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Study Links Ovarian Cancer Survival To Low Levels of 2 Proteins

Posted by Chrissie Cole
Thursday, December 18, 2008 2:26 PM EST
Category: Major Medical
Tags: FDA and Prescription Drugs, Protecting Your Family, Women's Health, Ovarian Cancer

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IMAGE SOURCE: © Wikimedia Commons / Ovarian Cancer Awareness / author: MesserWoland

New research suggests a woman’s likelihood of surviving ovarian cancer may be linked to two levels of two different proteins.

Women with high levels of both proteins had a median survival of 11 years compared with just over 2.6 years for those with low levels of both proteins, said study senior study author Dr. Anil K. Sood, a professor in gynecologic oncology and cancer biology at the University of Texas M.D. Anderson Cancer Center in Houston.

More specifically, low levels of a protein called Dicer predicted poorer outcomes, the researchers found.

The findings can help predict survival and may also guide the way for new treatments of the disease in the future.

Ovarian cancer is the deadliest of gynecologic cancers and the fifth leading cause of cancer among American women occurring in one of every 69 women. An estimated 20,000 American women will be diagnosed with the disease each year.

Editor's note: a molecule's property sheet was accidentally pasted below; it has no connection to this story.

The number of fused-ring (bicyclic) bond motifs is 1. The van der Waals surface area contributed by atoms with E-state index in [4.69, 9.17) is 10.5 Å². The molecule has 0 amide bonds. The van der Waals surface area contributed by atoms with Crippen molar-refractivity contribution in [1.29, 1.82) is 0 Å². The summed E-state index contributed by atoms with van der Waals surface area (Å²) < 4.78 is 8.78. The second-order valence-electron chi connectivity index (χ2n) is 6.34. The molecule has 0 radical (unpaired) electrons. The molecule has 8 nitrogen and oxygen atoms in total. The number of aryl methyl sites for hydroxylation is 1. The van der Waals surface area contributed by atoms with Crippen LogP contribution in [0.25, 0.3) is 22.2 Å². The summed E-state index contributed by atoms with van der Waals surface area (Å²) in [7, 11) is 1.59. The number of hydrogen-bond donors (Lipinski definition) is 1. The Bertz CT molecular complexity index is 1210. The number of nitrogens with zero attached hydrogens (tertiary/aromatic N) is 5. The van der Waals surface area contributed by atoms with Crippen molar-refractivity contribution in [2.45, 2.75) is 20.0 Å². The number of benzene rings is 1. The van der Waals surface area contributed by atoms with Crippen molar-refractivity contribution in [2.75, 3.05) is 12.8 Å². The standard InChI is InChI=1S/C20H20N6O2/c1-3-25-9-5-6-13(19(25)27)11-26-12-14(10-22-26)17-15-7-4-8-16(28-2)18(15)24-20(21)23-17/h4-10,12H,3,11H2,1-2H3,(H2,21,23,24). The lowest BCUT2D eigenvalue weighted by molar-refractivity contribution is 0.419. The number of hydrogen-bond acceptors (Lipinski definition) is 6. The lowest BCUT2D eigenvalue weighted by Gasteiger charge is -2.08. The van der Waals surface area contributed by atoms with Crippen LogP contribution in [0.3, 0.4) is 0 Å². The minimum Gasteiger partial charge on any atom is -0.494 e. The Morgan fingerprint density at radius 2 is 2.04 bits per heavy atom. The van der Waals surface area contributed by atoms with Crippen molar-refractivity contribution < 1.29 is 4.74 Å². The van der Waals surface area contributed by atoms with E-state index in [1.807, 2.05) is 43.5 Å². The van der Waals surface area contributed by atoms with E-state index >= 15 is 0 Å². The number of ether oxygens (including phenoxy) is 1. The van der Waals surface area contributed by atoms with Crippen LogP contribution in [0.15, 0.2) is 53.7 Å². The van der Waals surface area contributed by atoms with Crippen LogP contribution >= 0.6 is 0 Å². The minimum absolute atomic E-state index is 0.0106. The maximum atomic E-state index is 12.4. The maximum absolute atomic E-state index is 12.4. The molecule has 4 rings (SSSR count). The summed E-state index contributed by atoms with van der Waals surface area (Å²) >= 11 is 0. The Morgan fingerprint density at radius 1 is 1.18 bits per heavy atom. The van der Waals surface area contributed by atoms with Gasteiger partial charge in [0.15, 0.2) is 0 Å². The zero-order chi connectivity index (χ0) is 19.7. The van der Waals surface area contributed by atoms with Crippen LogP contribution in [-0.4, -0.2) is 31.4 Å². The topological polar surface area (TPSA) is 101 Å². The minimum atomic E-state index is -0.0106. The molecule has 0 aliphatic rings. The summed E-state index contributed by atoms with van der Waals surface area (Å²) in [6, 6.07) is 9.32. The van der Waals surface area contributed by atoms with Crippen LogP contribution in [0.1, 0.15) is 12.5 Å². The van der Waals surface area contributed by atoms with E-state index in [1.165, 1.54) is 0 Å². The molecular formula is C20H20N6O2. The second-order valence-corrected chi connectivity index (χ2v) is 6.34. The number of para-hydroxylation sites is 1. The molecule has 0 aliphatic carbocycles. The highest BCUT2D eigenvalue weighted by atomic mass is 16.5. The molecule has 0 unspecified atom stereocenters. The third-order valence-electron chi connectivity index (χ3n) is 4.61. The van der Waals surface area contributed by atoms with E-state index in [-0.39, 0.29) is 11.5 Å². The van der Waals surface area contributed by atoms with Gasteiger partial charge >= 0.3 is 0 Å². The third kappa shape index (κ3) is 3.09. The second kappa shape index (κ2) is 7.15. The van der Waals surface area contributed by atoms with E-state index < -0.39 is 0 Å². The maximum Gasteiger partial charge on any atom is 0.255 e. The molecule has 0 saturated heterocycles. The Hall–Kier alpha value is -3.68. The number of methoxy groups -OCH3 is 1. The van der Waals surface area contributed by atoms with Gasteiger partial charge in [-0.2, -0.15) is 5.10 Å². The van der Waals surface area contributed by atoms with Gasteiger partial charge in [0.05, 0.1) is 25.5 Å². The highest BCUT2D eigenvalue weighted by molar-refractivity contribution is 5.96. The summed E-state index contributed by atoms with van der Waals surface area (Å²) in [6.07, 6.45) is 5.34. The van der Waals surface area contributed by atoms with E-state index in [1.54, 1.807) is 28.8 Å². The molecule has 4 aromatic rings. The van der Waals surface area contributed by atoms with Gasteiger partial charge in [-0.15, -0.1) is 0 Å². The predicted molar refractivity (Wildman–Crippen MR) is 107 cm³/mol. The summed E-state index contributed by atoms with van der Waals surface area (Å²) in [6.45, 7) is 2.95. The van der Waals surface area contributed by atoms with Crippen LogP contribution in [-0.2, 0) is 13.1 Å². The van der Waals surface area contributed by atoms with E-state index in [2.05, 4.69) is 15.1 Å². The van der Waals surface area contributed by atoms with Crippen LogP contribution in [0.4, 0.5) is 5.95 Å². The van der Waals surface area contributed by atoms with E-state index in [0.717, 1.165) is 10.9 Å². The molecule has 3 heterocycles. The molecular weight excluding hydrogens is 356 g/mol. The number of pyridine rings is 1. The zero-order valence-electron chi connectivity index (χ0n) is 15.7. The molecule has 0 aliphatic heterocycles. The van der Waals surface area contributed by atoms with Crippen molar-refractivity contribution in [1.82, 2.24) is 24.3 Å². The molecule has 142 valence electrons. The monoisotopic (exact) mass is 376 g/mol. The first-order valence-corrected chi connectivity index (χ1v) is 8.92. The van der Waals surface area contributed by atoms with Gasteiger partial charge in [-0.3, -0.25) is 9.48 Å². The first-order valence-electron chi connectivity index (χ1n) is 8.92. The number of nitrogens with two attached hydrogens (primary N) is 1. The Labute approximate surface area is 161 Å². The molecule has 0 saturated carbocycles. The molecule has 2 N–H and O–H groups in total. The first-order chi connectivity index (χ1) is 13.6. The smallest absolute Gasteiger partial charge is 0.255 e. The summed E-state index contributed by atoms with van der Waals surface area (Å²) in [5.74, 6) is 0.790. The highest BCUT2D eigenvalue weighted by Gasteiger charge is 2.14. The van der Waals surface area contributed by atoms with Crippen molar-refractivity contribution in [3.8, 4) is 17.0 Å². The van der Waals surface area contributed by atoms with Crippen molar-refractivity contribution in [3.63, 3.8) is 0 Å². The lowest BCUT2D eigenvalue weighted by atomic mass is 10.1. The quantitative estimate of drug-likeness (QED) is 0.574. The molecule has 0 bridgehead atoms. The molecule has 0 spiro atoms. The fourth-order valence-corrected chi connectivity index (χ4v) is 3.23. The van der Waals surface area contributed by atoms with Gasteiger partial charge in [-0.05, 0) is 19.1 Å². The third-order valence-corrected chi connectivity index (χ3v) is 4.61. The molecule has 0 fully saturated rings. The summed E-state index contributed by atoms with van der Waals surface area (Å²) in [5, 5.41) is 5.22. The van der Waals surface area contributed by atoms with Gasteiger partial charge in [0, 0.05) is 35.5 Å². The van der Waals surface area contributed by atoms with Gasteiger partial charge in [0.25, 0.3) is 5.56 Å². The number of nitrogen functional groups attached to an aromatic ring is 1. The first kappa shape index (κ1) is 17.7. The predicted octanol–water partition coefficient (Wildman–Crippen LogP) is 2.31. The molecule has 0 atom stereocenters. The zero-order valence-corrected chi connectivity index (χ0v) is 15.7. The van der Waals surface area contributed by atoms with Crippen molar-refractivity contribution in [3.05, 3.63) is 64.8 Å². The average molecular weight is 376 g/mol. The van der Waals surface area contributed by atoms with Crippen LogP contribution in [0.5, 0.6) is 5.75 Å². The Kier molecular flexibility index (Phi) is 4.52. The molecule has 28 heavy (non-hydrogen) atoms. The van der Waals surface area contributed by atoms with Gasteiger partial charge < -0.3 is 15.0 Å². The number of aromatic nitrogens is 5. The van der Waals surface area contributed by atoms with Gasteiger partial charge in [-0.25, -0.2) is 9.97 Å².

MicroRNA interference molecules help to regulate gene expression. Specifically, they can shut down genes and, as such, may represent a new avenue for treatment. MicroRNA regulates processes that are important for aspects of cell growth and that have provided insight in the mechanisms of human cancer.

The two enzymes highlighted in this study, Dicer (also named because it dices up RNA) and Drosha, are involved in two types of RNA interference.

Researchers analyzed the makeup of 111 ovarian cancer tumors, which were compared to patient’s clinical results. The outcome was supported by a separate analysis in a different group of 132 ovarian cancer patients.

Low levels of Dicer enzyme also predicted worse survival in breast and lung cancer patients; Drosha had less of an association in these cancers.

The study is published in the December 18 online issue of the New England Journal of Medicine. #


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